EXETER, England — There is more to unbiased journalism than covering both sides of an argument equally.
A well-known principle of good reporting is that equal coverage should only be given to opposing ideas when they have equal merit. When this doesn’t happen, “he said, she said” stories emerge that often result in readers falling back on preexisting political beliefs.
In a new study out of University of Exeter, researchers have amassed evidence showing that, in many situations, reporters can and should do more to fact check in order to prevent such political bias from overshadowing facts. Particularly, the authors found that journalists should don referee stripes and adjudicate facts — or point out both truth and myth when reporting on political disputes.
“I wanted to test scenarios in which journalists could successfully influence readers’ beliefs even if their conclusions favored the opposing political party,” says study author Benjamin Lyons in a press release. “The danger is that adjudication may backfire – reinforcing people’s belief in the claims forwarded by their party, even if they are told they are wrong.”
Lyons noted that American journalists are most often implicated in passive reporting in which they simply repeat what they are told, rather than actively fact checking. Accordingly, the researchers recruited over 500 American readers to participate in their study.
The participants were then asked to read an article about nuclear power, as the subject is one that neither major party has a monolithic opinion about. That is to say, in the U.S. there are sizable portions of Democrats and Republicans that oppose nuclear power.
Readers were presented with an article covering a debate over the wisdom of going forward with a nuclear project. In the article, one side argued that it wasn’t a good idea economically and would hurt taxpayers. The political party making the argument against the project was altered in some of articles. Half of the articles presented included a section that vetted the claims of political party members with expert testimony.
“The study found readers believed the journalist over their party, and one-sided adjudication did not increase perceived bias. Readers also reported greater satisfaction of their informational needs,” says Lyons. “But of course there are some issues in the news where it will be more difficult to adjudicate. I think the more specific the issue, location or event in question, the more influential adjudication would be. Journalists may find targeting narrow claims a fruitful approach to inject a small amount of factual understanding into even contentious debates.”
The study comes as other researchers scientifically investigate the growing popularity of fact checking in this era of “fake-news” and social media soundbites.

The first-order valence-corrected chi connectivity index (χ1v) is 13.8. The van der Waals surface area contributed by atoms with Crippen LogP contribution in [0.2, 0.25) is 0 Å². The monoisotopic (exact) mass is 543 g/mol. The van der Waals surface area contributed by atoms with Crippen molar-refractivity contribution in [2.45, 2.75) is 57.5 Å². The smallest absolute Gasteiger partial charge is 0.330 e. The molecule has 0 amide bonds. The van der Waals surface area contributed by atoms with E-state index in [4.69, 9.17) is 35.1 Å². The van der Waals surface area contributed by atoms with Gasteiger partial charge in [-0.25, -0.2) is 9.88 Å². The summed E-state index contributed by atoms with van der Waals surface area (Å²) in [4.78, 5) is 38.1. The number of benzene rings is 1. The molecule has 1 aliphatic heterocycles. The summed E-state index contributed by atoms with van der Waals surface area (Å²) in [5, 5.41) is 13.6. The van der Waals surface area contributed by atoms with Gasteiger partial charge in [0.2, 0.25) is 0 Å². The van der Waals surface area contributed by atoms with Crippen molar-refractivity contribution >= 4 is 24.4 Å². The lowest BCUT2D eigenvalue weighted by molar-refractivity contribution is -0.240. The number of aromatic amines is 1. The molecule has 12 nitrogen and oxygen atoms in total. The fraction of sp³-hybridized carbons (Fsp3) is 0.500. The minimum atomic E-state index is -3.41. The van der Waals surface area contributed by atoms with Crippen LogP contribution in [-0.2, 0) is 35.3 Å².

“This is an incredibly important time to be a journalist,” says journalism professor Yanick Rice Lamb in an American Press Institute article on the future of fact-checking. “Never has the watchdog role been more important.”
The article noted that API was also sponsoring several new studies into the efficacy of fact checking, working alongside the Poynter Institute to advance understanding of the practice.
In another article, Director of the International Fact-Checking Network at the Poynter Institute Alexios Mantzarlis pointed out five other recent studies on fact checking, many of which showed that fact-checked information won out over political bias.
“The fake news phenomenon led to an explosion in media coverage of fact-checking in the final months of 2016,” Mantzarlis says. “Now academia, with its slower publication process, is catching up.”
One of the studies Manzarlis mentions found that high critical thinking ability was more important than party bias when it came to identifying false news headlines. He gives the following example of the type of question used to evaluate critical thinking ability in that study:
“A bat and ball cost $1.10 in total. The bat costs $1.00 more than the ball. How much does the ball cost?”
While the study obviously involved more than one question, the implication is that people who are able to get the correct answer are more likely to be able to spot misleading news.
Though other studies have likewise emphasized the importance of critical thinking by readers when it comes to forming evidence based opinions, Lyons says his latest research shows that reporters themselves can do much more to help.
“This study should give journalists encouragement as they think about how to present facts in the current climate. It adds to growing body of work that shows fact checking can be successful, particularly when targeting claims less central to individuals’ identity,” Lyons says. “This suggests they can take a more assertive approach to adjudicating the facts.”
The study findings were published recently in the International Journal of Public Opinion Research.
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